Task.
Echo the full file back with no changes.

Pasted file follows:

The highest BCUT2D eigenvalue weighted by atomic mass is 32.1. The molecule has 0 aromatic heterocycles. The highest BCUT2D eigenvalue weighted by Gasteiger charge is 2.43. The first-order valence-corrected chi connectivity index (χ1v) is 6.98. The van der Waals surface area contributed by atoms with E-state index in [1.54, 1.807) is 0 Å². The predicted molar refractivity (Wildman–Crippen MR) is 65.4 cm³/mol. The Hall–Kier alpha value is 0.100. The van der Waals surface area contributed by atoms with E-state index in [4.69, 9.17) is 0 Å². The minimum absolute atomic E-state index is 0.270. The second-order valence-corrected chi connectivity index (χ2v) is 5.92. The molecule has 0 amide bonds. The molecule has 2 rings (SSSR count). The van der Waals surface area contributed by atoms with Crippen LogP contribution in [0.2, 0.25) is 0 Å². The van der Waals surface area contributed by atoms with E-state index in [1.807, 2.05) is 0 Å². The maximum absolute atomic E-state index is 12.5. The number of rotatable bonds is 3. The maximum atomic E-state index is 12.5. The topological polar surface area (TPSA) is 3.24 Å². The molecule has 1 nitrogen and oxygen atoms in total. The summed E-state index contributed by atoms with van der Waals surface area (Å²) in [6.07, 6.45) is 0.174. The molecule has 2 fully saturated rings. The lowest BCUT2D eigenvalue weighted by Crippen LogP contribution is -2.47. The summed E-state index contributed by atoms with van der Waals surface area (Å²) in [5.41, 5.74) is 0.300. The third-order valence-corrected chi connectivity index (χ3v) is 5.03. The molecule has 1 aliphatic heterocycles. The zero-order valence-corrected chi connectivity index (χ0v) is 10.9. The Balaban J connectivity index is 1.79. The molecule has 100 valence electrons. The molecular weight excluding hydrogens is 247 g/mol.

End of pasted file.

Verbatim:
The highest BCUT2D eigenvalue weighted by atomic mass is 32.1. The molecule has 0 aromatic heterocycles. The highest BCUT2D eigenvalue weighted by Gasteiger charge is 2.43. The first-order valence-corrected chi connectivity index (χ1v) is 6.98. The van der Waals surface area contributed by atoms with E-state index in [1.54, 1.807) is 0 Å². The predicted molar refractivity (Wildman–Crippen MR) is 65.4 cm³/mol. The Hall–Kier alpha value is 0.100. The van der Waals surface area contributed by atoms with E-state index in [4.69, 9.17) is 0 Å². The minimum absolute atomic E-state index is 0.270. The second-order valence-corrected chi connectivity index (χ2v) is 5.92. The molecule has 0 amide bonds. The molecule has 2 rings (SSSR count). The van der Waals surface area contributed by atoms with Crippen LogP contribution in [0.2, 0.25) is 0 Å². The van der Waals surface area contributed by atoms with E-state index in [1.807, 2.05) is 0 Å². The maximum absolute atomic E-state index is 12.5. The number of rotatable bonds is 3. The maximum atomic E-state index is 12.5. The topological polar surface area (TPSA) is 3.24 Å². The molecule has 1 nitrogen and oxygen atoms in total. The summed E-state index contributed by atoms with van der Waals surface area (Å²) in [6.07, 6.45) is 0.174. The molecule has 2 fully saturated rings. The lowest BCUT2D eigenvalue weighted by Crippen LogP contribution is -2.47. The summed E-state index contributed by atoms with van der Waals surface area (Å²) in [5.41, 5.74) is 0.300. The third-order valence-corrected chi connectivity index (χ3v) is 5.03. The molecule has 1 aliphatic heterocycles. The zero-order valence-corrected chi connectivity index (χ0v) is 10.9. The Balaban J connectivity index is 1.79. The molecule has 100 valence electrons. The molecular weight excluding hydrogens is 247 g/mol.